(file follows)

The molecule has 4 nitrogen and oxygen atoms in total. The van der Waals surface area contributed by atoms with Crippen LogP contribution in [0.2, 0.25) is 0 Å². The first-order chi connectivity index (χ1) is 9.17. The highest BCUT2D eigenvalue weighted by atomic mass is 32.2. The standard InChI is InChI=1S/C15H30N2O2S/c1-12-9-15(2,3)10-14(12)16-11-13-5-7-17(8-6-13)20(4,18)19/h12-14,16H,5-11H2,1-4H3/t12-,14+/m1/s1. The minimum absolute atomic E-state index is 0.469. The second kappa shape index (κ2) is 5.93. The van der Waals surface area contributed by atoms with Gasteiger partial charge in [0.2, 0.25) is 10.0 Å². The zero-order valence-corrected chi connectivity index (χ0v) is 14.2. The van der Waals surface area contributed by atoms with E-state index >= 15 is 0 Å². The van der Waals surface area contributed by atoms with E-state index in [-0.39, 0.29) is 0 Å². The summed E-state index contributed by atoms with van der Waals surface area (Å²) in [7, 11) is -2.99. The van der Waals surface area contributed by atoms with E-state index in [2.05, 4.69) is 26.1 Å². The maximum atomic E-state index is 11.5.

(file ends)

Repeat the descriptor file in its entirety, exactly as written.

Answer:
The molecule has 4 nitrogen and oxygen atoms in total. The van der Waals surface area contributed by atoms with Crippen LogP contribution in [0.2, 0.25) is 0 Å². The first-order chi connectivity index (χ1) is 9.17. The highest BCUT2D eigenvalue weighted by atomic mass is 32.2. The standard InChI is InChI=1S/C15H30N2O2S/c1-12-9-15(2,3)10-14(12)16-11-13-5-7-17(8-6-13)20(4,18)19/h12-14,16H,5-11H2,1-4H3/t12-,14+/m1/s1. The minimum absolute atomic E-state index is 0.469. The second kappa shape index (κ2) is 5.93. The van der Waals surface area contributed by atoms with Gasteiger partial charge in [0.2, 0.25) is 10.0 Å². The zero-order valence-corrected chi connectivity index (χ0v) is 14.2. The van der Waals surface area contributed by atoms with E-state index >= 15 is 0 Å². The van der Waals surface area contributed by atoms with E-state index in [-0.39, 0.29) is 0 Å². The summed E-state index contributed by atoms with van der Waals surface area (Å²) in [7, 11) is -2.99. The van der Waals surface area contributed by atoms with E-state index in [2.05, 4.69) is 26.1 Å². The maximum atomic E-state index is 11.5.